While animal houses, indoor exhibitions and brick-and-mortar shops will remain closed for the time being, outdoor souvenir sales kiosks and food and beverage vendors will open, including the new addition of an Elevation Burger, offering items from a menu of organic, grass fed beef and cage-free chicken. “It’s a great company and they’re very sustainability-oriented, so we’re thrilled,” says Baker-Masson. The playground and the carousel will also be closed to visitors.

COVID-19 is a zoonotic disease, meaning that it can be transferred between different animal species via the SARS-CoV-2 virus. While evidence does not suggest that animals, including cats and dogs, play a role in transmission of the virus to humans, some animals can be susceptible to infection from humans. In April, the Bronx Zoo reported that four tigers and three lions had shown symptoms and tested positive for the disease—these animals have since recovered.

Given these concerns, and the known risk of community spread when large groups of people amass, the Zoo will be implementing several precautionary measures. Facial coverings are required for all visitors, and most pathways throughout the Zoo will be one-way. New sanitizer stations are available and every other sink in the public bathrooms will be turned off to maximize distance between people who are washing their hands.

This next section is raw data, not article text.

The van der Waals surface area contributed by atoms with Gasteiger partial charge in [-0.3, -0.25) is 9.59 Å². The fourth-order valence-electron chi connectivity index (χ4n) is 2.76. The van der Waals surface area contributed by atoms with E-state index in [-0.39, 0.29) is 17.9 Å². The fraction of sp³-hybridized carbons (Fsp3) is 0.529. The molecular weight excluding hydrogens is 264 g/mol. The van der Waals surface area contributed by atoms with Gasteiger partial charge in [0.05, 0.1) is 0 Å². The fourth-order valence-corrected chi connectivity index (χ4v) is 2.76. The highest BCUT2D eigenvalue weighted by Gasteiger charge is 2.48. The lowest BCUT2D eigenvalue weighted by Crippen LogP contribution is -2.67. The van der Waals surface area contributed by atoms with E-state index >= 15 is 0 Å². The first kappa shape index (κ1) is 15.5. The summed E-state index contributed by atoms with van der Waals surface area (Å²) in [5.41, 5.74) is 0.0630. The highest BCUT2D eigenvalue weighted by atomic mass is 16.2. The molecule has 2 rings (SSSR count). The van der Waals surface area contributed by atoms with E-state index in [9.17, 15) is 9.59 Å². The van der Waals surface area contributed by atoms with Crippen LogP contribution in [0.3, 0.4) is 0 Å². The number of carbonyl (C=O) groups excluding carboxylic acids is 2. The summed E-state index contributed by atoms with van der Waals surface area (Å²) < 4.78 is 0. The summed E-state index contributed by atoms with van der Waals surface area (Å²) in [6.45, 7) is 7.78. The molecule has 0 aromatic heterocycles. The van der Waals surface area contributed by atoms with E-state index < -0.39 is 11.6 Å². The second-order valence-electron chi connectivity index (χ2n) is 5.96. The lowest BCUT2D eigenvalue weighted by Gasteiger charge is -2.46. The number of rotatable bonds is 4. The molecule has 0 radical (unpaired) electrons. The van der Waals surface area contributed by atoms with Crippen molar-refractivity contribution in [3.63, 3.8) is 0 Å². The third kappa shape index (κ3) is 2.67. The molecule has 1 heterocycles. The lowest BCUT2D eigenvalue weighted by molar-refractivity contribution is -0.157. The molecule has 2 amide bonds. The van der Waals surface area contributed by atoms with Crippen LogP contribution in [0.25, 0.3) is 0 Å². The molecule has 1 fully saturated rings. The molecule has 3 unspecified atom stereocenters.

Baby kudu
A nine-month-old kudu, which is an antelope that ranges across eastern and southern Africa, will greet visitors when the Zoo reopens. Roshan Patel / National Zoo

Admission to the Zoo is free, but visitors will need to reserve timed-entry passes online prior to their trip. For those planning to drive, Zoo parking costs $30 and must be purchased online in advance. Parking passes provide entry to all passengers in the vehicle. The Zoo will allow no more than 5,000 people per day, roughly a third of normal capacity. Vehicles will enter only through the Connecticut Avenue entrance. Pedestrians can enter at Connecticut Avenue and lower Harvard Street.

The Cinncinati Zoo & Botantical Garden, the San Diego Zoo and St. Louis Zoo are among others that have re-opened with similar protocols in place.

“The bottom line is we want people to move through the Zoo safely and have a good time,” says Baker-Masson. “Nature is restorative. Animals are restorative. In the heart of our city we’ve got this amazing zoo and hopefully our visitors will be able to come and respect everyone’s safety and have a good experience again and be inspired.”

Free, timed-entry passes to the Smithsonian's National Zoo (open 8 a.m. to 4 p.m. daily) and the Udvar-Hazy Center (10 a.m. to 5:30 p.m) are available online or by phone at 1-800-514-3849, ext. 1. One individual can reserve up to six passes and each visitor must have a pass regardless of age. All other Smithsonian museums remain closed.

Reopening the Smithsonian: Welcome Back to the Zoo and Udvar-Hazy Center

Get the latest on what's happening At the Smithsonian in your inbox.